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Hey, boys and girls, Iím so thrilled to welcome a new review by the brilliant, insightful and delightful Miss Dollie Banner.  Read on for her thoughts on the animated feature, Mary and Max.

 

  It always disturbs me when a feature-length animated movie doesn't live up to expectations because I know just how much painstaking work goes into it, having studied animation myself. I could barely finish my one-minute film, so I truly appreciate the effort involved in crafting one that runs a full ninety-two minutes. That's why Mary and Max is doubly disappointing; because all the love, care and meticulous work that went into it results in a movie that is not very fun to watch.

 Mary and Max marks the first feature of animator Adam Elliot and producer Melanie Coombs, who took home the Oscar for best animated short for 2003ís Harvie Krumpet. This film tells the story of two unlikely penpals through the medium of claymation stop-motion. Mary, voiced by Bethanie Whitmore as a youngster and Toni Collette as adult, is a lonely, awkward child trying to cope with growing up as an outsider in the suburbs of Melbourne, Australia, who serendipitously chooses a likeminded correspondent in Max, a forty-something Jewish New Yorker, just as isolated in his city of millions.  The two exchange letters, questions and goodies (- mostly of a chocolate variety) throughout Maryís adolescence and early womanhood, ultimately becoming each otherís closest friend and confidant. Itís a promising premise, but the details of not only their lives, but their friendship are so dismal and disheartening that the films feels more like abuse than entertainment.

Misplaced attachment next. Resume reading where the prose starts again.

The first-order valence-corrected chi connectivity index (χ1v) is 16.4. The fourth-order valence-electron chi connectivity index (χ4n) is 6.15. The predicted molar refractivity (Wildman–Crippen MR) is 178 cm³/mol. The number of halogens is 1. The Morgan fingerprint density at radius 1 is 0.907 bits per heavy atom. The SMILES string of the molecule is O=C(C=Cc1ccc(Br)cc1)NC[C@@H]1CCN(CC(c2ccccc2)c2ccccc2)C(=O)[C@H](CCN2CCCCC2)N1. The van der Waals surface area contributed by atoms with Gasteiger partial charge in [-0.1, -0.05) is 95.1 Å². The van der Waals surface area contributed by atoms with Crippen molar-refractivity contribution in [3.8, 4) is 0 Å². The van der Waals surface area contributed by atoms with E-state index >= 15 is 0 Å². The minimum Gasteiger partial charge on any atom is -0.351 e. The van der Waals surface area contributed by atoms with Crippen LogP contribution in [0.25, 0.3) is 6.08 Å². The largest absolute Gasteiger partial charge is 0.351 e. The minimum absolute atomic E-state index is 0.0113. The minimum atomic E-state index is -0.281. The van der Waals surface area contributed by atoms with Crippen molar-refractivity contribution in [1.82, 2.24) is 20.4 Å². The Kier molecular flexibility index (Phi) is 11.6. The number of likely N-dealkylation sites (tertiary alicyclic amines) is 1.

Elliot obviously cares a great deal for his characters and the most successful aspect of the film is that the audience does too. He has lovingly handcrafted dozens of personal details to flesh out their two worlds. The problem is that those details are so relentlessly negative that itís nearly impossible as a viewer to enjoy their story. Elliotís visual style most closely resembles that of the Aardman Animation, responsible for the sublime Wallace and Gromit series, as well as Chicken Run, but lack the charm and wit that distinguish those films.  Iím not saying that every animated movie has to be a feel-good story, but I personally donít care to be punished for investing in the main characters.

 Even so, Mary and Max does boast a few things to recommend it. Firstly Barry Humphries, more commonly known as Dame Edna, provides the welcome narrative that sets the tone and guides the viewer skillfully through the ups and downs of the leadsí relationship. And Phillip Seymour Hoffman offers his nearly unrecognizable voice as Max, the type of character one runs into daily on the streets of New York, but almost never sees on the screen. Hoffman obviously took some time and skill to create a fully new character and his sequences detailing Maxís first few letters to Mary are the most enjoyable. Unfortunately, Mary matures far too late for Toni Collette to add much to the film. I wish some of her vocal enthusiasm had made their mark on the story, but ultimately Mary and Max is just not any fun at all.

 

 

~ Dollie Banner

Oct. 13th, 2009

 

 

 

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Photos

(Courtesy of  IFC FIlms)

 

 

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